17 years ago, Masahiro Sakurai and his team at HAL Laboratory introduced us to the crossover fighting game that featured Nintendo's most popular characters. In case you've been living under a rock, Super Smash Bros. is a fighting game that features the likes of Mario, Samus, Link, Fox McCloud, Pikachu, Donkey Kong, Kirby, and more. It allowed gamers to settle the schoolyard debates they had in the '90s as to who could win in a fight, Mario or Link. After all those times Donkey Kong kidnapped Princess Toadstool, it was nice to be able to play as Mario and finally punch that ape in the face.

Nintendo

In 1998, HAL Laboratory developer Masahiro Sakurai showed coworker Satoru Iwata (who would go on to become President of Nintendo) a four-player fighting game he was developing. This game had a translated name of Dragon King: The Fighting Game—pretty generic-sounding stuff, right? Iwata and Sakurai knew that unless your fighting game had the words "Mortal," "Kombat," "Street," or "Fighter" in their titles then they probably wouldn't sell well. Without permission from Nintendo, Sakurai retrofit the Samus, Fox, DK and Mario into Dragon King and pitched his premise to them. Surprisingly, Nintendo loved his presentation and green-lit the project with HAL Laboratory at the helm.

North American audiences weren't really used to seeing multiplayer fighting games before that featured more than just 1v1 gameplay between two players. Throughout the 1990s, Mortal Kombat I-III and the dozen versions of Street Fighter II (and Street Fighter III to an extent) were atop the fighting game genre, as dozens of carbon copy ripoffs tried to emulate the gameplay and success of both franchises. Then comes Super Smash Bros. for the Nintendo 64, which hit North American stores on Jan. 21, 1999. Marvel Vs. Capcom: Clash of Super Heroes debuted a year prior to Super Smash Bros., but its roster featured most of the fighters seen in previous Street Fighter, Darkstalkers, and Marvel fighting games—its roster was filled with characters that we were already quite familiar with on the fighting game scene. On the other hand, Super Smash Bros. was the first time we saw any of Nintendo's iconic characters outside of their comfort zone and actually duking it out.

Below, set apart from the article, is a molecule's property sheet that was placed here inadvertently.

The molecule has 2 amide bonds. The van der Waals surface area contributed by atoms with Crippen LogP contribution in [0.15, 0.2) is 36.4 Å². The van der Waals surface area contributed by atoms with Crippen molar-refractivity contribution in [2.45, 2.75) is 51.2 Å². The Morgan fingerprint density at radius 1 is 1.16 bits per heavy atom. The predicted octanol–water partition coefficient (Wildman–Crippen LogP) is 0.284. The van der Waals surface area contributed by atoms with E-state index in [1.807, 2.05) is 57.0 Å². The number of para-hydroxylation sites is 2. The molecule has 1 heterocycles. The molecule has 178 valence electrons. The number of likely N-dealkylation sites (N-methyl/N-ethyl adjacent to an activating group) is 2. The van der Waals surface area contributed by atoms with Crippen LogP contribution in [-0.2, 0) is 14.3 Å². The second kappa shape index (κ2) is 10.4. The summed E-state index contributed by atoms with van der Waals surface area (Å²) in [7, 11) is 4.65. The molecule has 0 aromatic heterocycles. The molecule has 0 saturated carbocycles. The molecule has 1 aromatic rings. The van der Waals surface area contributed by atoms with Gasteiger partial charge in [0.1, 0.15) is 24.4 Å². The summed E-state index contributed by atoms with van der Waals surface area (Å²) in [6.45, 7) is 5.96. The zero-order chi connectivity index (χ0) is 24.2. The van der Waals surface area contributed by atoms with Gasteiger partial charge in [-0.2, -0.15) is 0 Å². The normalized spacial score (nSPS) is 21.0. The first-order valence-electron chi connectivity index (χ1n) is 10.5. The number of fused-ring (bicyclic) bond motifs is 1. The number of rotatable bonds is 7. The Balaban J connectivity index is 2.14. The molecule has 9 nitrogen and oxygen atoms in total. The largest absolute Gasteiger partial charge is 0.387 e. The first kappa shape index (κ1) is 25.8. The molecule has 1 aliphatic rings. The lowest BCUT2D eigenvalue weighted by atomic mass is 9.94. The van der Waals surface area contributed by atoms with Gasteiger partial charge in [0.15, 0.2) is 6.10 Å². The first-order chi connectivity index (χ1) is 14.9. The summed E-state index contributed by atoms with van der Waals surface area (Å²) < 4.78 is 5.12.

Nintendo

Gameplay-wise, Super Smash Bros. was different from its contemporaries as it didn't have you focusing on trying to whittle down your opponent's health bar. Instead, you had to knock your opponents out of the stage by damaging them until they were weak enough to be sent flying. Every hit caused damage to your opponent, raising their damage total by a certain percentage. Starting at zero percent, each hit would increase your total, and by the time you hit 100 percent, you were quite vulnerable to being knocked out of the arena. HAL Laboratory made the game easily accessible for newcomers and veterans alike by allocating each character's special moves to a single button. Depending on what direction you pushed while pressing the button, your character would do a special move. You didn't have to worry about Marvel Vs. Capcom's intricate combos or Mortal Kombat's Fatality system, you just went out there and had fun. 17 years later, Super Smash Bros. is still a Nintendo mainstay— it's one of the biggest reasons to own a Wii U. Here's to hoping that Nintendo's NX project has a Super Smash Bros. game on the way.